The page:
When mice with a genetic predisposition toward preterm birth also experience mild inflammation, preterm birth rates soar. But when those mice are treated with a combination of rapamycin and progesterone preterm birth rates plummet, according to a new study led by scientists at Cincinnati Children’s.

These findings, published online Aug. 27, 2013, in the Journal of Clinical Investigation, provide evidence that gene-environment interactions are a major contributor to preterm birth and that treatments to prevent preterm birth are possible.

The study was led by Sudhansu K. Dey, PhD, director of Reproductive Sciences at Cincinnati Children’s, first author Jeeyeon Cha, an MD / PhD graduate student in the Dey lab, and Yasushi Hirota, MD / PhD, a former postdoctoral fellow in the Dey lab and now a faculty member at the University of Tokyo.

“The results are clinically relevant because aspects of the molecular signatures observed in the mouse studies are consistent with those observed in tissue samples of women who had undergone preterm birth,” Dey says.

A recent report from the World Health Organization states that while more than 60 percent of preterm births occur in developing countries, the U.S. is among 10 nations with the highest numbers of preterm birth. Dey and colleagues suggest that different factors may be driving preterm birth in developing and developed countries. Infection and inflammation may affect developing countries more, while chronic diseases such as diabetes and hypertension, and the increased use of assisted reproductive technologies in older women may increase prematurity rates in developed countries.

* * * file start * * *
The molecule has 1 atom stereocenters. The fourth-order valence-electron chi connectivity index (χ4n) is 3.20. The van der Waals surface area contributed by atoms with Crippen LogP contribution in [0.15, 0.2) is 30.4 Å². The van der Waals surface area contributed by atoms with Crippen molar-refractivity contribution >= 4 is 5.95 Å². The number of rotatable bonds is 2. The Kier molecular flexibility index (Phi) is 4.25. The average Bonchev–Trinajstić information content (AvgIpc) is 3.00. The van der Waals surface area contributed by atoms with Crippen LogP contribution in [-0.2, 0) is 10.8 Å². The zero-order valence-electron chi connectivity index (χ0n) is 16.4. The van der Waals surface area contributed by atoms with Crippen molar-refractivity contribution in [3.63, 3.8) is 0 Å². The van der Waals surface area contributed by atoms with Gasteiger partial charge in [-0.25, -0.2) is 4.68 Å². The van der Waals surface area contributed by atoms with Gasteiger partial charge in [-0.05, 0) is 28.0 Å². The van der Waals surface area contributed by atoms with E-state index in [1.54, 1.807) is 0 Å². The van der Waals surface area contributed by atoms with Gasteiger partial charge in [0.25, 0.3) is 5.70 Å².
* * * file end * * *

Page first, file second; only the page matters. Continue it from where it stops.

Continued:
To conduct their research, the investigators generated a mouse model of preterm delivery in which the Trp53 gene was inactivated in the uterus. Trp53 encodes the p53 protein, which helps regulate cell growth and replication.

The genetic deletion caused the mice to have a 50 percent preterm birth rate. This occurs because the mice exhibit increased signaling by mammalian target of rapamycin complex 1 (mTORC1) and cyclooxygenase-2 (COX2). The signaling generates fatty acids called prostaglandins that can prematurely trigger uterine contractions. Research also shows that human women who have experienced preterm birth have shown similar increases in mTORC1 and COX2 signaling.

In this study, Trp53-deficient female mice were subjected to mild inflammation with LPS (endotoxin), which resulted in a 100 percent preterm birth rate.  The team then observed that a combination of rapamycin (an mTORC1 inhibitor) and progesterone, an ovarian hormone necessary for pregnancy success, was effective at preventing preterm birth with no apparent adverse effects on maternal or fetal health.

Progesterone already is used by some at-risk women to prevent preterm birth. Although further investigation is required, the new findings suggest that adding low doses of an mTORC1 inhibitor may further reduce incidence rates.